• On upgrade, the package manager downloads the latest version from the enabled repos.
  • Using incremental downloads makes it to rebuild the full package before installation.
  • Installing a new package always replaces the previous version as whole without increments.
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All this could explain why I sometimes get more than promised in an update. A window lists a number n of things it will update (say, Firefox and the OS as 2) and I promptly agree and it promptly does its thing and the resulting report of what it did lists n+m things it did update, which I don’t mind, but now I think I know why that occasionally happens. Thank you.

It is the intention of Fedora and dnf, that you may dnf update as frequently or infrequently as you like, with the same net result.

The intention is often put to the test: whenever someone downloads the Fedora Desktop ISO, they get Fedora as of the moment of release, which is up to six months old. Then they do a big, long-delayed dnf update!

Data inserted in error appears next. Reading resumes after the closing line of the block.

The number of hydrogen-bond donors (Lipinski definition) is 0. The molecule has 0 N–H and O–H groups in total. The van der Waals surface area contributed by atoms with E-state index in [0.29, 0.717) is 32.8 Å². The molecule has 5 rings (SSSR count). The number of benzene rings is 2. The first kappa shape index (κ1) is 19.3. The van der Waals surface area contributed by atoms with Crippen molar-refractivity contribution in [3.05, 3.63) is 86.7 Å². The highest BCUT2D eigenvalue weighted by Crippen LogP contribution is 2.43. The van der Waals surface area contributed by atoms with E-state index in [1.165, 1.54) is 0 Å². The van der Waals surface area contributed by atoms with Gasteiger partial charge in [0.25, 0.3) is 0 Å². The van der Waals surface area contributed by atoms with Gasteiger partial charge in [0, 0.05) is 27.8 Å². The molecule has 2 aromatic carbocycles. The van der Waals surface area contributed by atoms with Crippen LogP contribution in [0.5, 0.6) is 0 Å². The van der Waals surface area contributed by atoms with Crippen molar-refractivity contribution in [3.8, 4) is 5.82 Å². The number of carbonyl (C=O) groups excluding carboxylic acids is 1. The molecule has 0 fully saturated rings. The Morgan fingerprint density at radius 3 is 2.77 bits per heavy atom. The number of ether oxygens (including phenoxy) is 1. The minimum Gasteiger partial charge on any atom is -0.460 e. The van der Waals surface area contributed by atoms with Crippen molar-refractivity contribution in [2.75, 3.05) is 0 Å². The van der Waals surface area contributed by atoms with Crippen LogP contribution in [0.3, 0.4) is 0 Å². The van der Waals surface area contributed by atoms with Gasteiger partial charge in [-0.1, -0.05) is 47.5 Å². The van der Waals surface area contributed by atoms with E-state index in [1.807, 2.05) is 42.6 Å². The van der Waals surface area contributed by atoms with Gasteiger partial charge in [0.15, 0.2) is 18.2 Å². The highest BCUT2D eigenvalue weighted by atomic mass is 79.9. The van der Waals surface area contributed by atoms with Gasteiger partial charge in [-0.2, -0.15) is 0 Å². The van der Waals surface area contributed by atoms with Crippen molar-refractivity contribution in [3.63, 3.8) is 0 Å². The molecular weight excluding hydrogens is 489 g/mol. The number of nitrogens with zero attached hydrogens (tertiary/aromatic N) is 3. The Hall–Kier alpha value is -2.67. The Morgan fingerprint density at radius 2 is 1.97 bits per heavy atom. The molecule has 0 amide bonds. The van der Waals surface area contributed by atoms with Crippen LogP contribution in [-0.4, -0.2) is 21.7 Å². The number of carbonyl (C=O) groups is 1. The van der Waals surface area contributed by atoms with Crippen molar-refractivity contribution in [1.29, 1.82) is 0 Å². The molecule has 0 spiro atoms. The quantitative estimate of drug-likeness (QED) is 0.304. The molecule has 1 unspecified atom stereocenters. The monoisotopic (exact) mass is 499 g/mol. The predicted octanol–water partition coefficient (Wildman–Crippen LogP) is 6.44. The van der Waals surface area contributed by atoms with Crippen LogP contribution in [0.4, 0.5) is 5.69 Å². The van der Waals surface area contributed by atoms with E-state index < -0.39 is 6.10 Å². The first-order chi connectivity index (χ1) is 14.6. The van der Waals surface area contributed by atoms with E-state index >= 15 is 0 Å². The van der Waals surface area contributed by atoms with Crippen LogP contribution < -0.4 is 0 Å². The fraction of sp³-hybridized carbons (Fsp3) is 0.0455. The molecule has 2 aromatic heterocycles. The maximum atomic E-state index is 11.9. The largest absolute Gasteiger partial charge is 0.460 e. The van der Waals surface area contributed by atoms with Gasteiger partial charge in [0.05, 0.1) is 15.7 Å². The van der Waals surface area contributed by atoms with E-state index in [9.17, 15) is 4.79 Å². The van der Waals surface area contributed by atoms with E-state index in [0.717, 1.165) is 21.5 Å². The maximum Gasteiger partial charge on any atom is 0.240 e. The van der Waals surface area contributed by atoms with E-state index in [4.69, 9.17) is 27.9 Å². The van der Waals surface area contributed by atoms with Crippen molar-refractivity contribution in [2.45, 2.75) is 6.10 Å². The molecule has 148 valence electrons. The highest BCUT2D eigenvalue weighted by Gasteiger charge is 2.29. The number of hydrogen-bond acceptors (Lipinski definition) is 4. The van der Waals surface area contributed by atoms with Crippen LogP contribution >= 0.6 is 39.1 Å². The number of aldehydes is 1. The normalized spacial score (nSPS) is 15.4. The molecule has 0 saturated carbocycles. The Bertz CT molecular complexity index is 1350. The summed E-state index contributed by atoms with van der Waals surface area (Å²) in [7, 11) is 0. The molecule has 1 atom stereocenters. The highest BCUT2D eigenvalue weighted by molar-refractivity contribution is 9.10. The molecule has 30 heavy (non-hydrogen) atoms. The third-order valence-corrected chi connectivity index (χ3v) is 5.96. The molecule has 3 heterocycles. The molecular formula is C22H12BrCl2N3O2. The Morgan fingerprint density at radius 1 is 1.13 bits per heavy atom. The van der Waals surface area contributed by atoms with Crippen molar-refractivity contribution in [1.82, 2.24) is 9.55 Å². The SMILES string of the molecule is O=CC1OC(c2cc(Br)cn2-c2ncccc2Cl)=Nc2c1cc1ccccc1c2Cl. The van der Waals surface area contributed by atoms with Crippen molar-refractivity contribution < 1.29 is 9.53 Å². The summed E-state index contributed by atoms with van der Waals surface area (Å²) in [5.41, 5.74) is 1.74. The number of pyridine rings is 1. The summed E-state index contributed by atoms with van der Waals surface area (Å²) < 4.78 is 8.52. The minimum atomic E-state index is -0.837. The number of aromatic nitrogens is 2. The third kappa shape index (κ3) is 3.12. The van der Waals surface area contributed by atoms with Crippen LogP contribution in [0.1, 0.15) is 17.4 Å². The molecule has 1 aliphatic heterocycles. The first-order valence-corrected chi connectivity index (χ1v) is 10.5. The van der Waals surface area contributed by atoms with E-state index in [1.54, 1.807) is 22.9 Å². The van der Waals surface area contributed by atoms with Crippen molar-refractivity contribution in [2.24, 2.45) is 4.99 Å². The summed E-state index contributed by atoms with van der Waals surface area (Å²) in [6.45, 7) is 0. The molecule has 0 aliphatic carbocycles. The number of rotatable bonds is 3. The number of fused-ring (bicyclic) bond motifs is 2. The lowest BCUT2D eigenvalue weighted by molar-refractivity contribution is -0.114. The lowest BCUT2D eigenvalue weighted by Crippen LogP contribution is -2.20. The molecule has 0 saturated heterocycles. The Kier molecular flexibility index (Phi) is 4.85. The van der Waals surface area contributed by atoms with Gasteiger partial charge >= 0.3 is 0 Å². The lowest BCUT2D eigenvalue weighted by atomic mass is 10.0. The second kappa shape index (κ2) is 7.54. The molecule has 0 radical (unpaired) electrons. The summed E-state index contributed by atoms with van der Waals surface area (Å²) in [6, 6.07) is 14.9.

However, as a curiosity, we might mention that maintaining the ideal is not cheap or easy. It requires the software packaging volunteers to ensure that the %pre,%post scripts in each new RPM version are compatible with the effects of the %preun,%postun scripts in every prior version of the RPM that ever existed… because when you update from RPM version 1 to version 100, dnf does not install the 98 intervening versions, but instead updates directly from 1 to 100 using the scriptlets in those two respective versions. Occasionally, there is a lapse, either upgrade work that slipped everyone’s mind because it happened so long ago, or a buggy new version that is soon replaced with a better one. Therefore, as a rule of thumb, you’re slightly more likely to have a problem-free experience if you update Fedora frequently but not too frequently.


This makes sense. I wish I could remember a few bazillion details myself. I can’t think of any programming advice you wouldn’t already have thought of.

I’m surprised by the advice “update Fedora frequently but not too** frequently.” I’ve sometimes found that if it’s been a while and then I try to update the result is that something doesn’t match up with the mirrors (I’ve forgotten the exact message in the black popup) and I can’t update at all, until some future update is offered and then all is good again. So, I try to update as often as I can, typically checking almost every night, late (this depends on the time zone.

If less-than-max frequency is thought to avoid the buggier updates, this, of course, is impossible, as no one says “I’m giving you this update and it’s buggy”. You all do a great job and we’ll live with the occasional bug.